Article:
Hello how are you? Messrs. ＆ Mses. Japanophiles, Today’s topic is “Shamisen“(a three-stringed Japanese lute) which is one of the best-known traditional Japanese musical instruments derived from the Chinese instrument sanxian.
It has three strings and is played with a plectrum called a bachi.
The body is made of wood and animal skin. Shamisen that use cat skin are reputed to sound the best.
It is a plucked stringed instrument. Its construction follows a model similar to that of a guitar or a banjo, with a neck and strings stretched across a resonating body.
The body, called “do”, resembles a drum, having a hollow body that is covered front and back with skin, in the manner of a banjo. The skin used depends on the genre of music and the skill of the player.
The neck has no frets, so players can place their fingers anywhere on the strings.
1. head, tenjin
3. strings, ito
4. protective piece of leather, bachigawa azumasawari
5. membrane, kawa
6. bridge, koma
7. silk knot holding strings, neo
9. spike, nakagosaki
10. peg sleeves, zagane
11-13. pegs, itomaki
14. top bridge, kamikoma
15. sawari valley, sawari-no tani
16. azumasawari screw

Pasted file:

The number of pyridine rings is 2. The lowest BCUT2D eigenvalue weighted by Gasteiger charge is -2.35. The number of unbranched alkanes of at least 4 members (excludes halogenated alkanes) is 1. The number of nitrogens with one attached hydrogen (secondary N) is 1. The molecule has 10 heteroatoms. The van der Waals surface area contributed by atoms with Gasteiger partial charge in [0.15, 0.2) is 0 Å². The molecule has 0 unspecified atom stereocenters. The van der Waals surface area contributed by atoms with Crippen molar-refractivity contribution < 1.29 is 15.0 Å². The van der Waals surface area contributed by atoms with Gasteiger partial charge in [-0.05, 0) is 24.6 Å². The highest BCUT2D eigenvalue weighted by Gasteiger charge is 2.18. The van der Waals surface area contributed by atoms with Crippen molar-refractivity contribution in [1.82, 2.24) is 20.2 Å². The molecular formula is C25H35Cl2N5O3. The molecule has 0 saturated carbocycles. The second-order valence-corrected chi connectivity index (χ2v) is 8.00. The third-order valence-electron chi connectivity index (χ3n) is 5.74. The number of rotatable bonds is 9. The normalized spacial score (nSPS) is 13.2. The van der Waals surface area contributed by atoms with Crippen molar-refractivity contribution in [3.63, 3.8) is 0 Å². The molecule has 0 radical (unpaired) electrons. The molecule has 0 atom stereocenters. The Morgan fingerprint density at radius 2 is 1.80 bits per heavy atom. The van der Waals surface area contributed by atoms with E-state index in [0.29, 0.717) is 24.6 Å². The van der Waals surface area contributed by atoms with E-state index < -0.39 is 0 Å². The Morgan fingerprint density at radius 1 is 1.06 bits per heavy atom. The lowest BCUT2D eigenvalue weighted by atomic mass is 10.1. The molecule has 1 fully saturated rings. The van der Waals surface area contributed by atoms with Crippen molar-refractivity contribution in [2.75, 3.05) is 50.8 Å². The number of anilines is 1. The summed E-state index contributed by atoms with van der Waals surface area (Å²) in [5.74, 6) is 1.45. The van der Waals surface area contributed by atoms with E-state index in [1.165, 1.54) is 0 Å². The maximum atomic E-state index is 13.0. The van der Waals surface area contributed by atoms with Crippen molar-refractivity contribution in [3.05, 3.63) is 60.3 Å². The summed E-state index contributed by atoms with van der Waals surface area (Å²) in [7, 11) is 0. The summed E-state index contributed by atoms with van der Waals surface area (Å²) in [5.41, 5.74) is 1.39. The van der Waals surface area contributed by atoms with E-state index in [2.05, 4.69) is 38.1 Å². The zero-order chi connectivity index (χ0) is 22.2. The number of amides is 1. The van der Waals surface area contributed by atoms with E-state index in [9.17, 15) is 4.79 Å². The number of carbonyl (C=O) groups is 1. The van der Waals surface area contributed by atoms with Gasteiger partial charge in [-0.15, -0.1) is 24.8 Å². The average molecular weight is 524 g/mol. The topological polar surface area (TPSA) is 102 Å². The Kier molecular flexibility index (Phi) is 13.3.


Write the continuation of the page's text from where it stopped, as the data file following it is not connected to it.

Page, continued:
17. sawari mountain, sawari-no yama
18. chibukuro A. Yamasawari B. Azumasawari
Japanese lute is classified accoding to the thickness of the neck. The hosozao is the thinnest type, and the futozao is the thickest.
One of the most famous uses of the futozao shamisen is Tsugaru-jamisen, a genre of shamisen music developed in Aomori Prefecture. The futozao is ideal for playing this kind of powerful music.
The history of it began about 500 years ago when its ancestor , the sanshin, was introduced to Japan from China through the Ryukyu Kindgdom (now Okinawa).
The body of the sanshin was covered with snakeskin. However, that type of snakeskin was not avilable in Japan, so cat skin was used instead to create Japan’s own version of the instrument-the shamisen.
But nowadays, use of these skins gradually fell out of favor starting around 2006 due to social stigma and the decline of workers skilled in preparing these particular skins.
Contemporary its skins are often prepared with synthetic materials, such as plastic.
In the 17th century, it started to be used to provide musical accompaniment to Kabuki. Later, many ordinary people started taking shamisen lessons.
Most of them can be taken apart, which means they are easy to carry around and can be played anywhere. It’s thanks to these qualities that it became a familiar part of Japanese life.
The distinctive timbre of it is created by a special mechanism called sawari. Unlike the two other strings, the thickest string does not rest on the nut.
It’s positioned in such a way that it only slightly touches the surface of the neck. This allows the string to make a unique buzzing sound.
Although it sounds somewhat distorted and unclean, that’s the say it’s meant to sound.
It’s very different from Western instruments, which are valued for the purity of their tone.
Producing a complex timbre, Japanese lute is an instrument that resonates deeply with the Japanese.
So let’s enjoy the Shamisen to the following video,